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Osman Ülger, Julian Wiederer, Mohsen Ghafoorian, Vasileios Belagiannis, Pascal Mettes

Graph neural networks have shown to learn effective node representations, enabling node-, link-, and graph-level inference. Conventional graph networks assume static relations between nodes, while relations between entities in a video often evolve over time, with nodes entering and exiting dynamically. In such temporally-dynamic graphs, a core problem is inferring the future state of spatio-temporal edges, which can constitute multiple types of relations. To address this problem, we propose MTD-GNN, a graph network for predicting temporally-dynamic edges for multiple types of relations. We propose a factorized spatio-temporal graph attention layer to learn dynamic node representations and present a multi-task edge prediction loss that models multiple relations simultaneously. The proposed architecture operates on top of scene graphs that we obtain from videos through object detection and spatio-temporal linking. Experimental evaluations on ActionGenome and CLEVRER show that modeling multiple relations in our temporally-dynamic graph network can be mutually beneficial, outperforming existing static and spatio-temporal graph neural networks, as well as state-of-the-art predicate classification methods.

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Melika Ayoughi, Pascal Mettes, Paul Groth

This paper introduces the task of visual named entity discovery in videos without the need for task-specific supervision or task-specific external knowledge sources. Assigning specific names to entities (e.g. faces, scenes, or objects) in video frames is a long-standing challenge. Commonly, this problem is addressed as a supervised learning objective by manually annotating faces with entity labels. To bypass the annotation burden of this setup, several works have investigated the problem by utilizing external knowledge sources such as movie databases. While effective, such approaches do not work when task-specific knowledge sources are not provided and can only be applied to movies and TV series. In this work, we take the problem a step further and propose to discover entities in videos from videos and corresponding captions or subtitles. We introduce a three-stage method where we (i) create bipartite entity-name graphs from frame-caption pairs, (ii) find visual entity agreements, and (iii) refine the entity assignment through entity-level prototype construction. To tackle this new problem, we outline two new benchmarks SC-Friends and SC-BBT based on the Friends and Big Bang Theory TV series. Experiments on the benchmarks demonstrate the ability of our approach to discover which named entity belongs to which face or scene, with an accuracy close to a supervised oracle, just from the multimodal information present in videos. Additionally, our qualitative examples show the potential challenges of self-contained discovery of any visual entity for future work. The code and the data are available on GitHub.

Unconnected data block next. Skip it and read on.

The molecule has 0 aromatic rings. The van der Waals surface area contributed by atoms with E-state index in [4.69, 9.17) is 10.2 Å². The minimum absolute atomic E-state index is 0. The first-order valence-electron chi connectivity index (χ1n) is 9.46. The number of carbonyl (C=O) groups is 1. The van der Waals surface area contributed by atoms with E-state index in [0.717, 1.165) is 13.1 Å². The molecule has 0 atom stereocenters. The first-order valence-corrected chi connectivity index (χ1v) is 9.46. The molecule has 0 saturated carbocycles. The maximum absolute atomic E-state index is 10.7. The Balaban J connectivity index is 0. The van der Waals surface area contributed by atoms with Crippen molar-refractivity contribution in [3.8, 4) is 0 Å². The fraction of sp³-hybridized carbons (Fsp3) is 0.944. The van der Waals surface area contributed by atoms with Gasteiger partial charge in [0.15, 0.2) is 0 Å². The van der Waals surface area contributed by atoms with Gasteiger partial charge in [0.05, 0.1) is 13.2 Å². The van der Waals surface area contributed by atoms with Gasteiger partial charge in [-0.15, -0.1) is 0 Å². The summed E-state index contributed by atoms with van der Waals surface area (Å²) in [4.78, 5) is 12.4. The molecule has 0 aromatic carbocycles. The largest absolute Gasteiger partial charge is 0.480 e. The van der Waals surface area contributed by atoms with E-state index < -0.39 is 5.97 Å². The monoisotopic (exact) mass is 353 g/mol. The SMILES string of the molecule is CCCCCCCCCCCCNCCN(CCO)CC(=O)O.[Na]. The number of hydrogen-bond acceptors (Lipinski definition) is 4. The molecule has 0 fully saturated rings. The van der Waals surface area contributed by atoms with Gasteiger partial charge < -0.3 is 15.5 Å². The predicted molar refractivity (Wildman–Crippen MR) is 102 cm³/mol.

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Tejaswi Kasarla, Gertjan J. Burghouts, Max van Spengler, Elise van der Pol, Rita Cucchiara, Pascal Mettes

Maximizing the separation between classes constitutes a well-known inductive bias in machine learning and a pillar of many traditional algorithms. By default, deep networks are not equipped with this inductive bias and therefore many alternative solutions have been proposed through differential optimization. Current approaches tend to optimize classification and separation jointly: aligning inputs with class vectors and separating class vectors angularly. This paper proposes a simple alternative: encoding maximum separation as an inductive bias in the network by adding one fixed matrix multiplication before computing the softmax activations. The main observation behind our approach is that separation does not require optimization but can be solved in closed-form prior to training and plugged into a network. We outline a recursive approach to obtain the matrix consisting of maximally separable vectors for any number of classes, which can be added with negligible engineering effort and computational overhead. Despite its simple nature, this one matrix multiplication provides real impact. We show that our proposal directly boosts classification, long-tailed recognition, out-of-distribution detection, and open-set recognition, from CIFAR to ImageNet. We find empirically that maximum separation works best as a fixed bias; making the matrix learnable adds nothing to the performance. The closed-form implementation and code to reproduce the experiments are on github.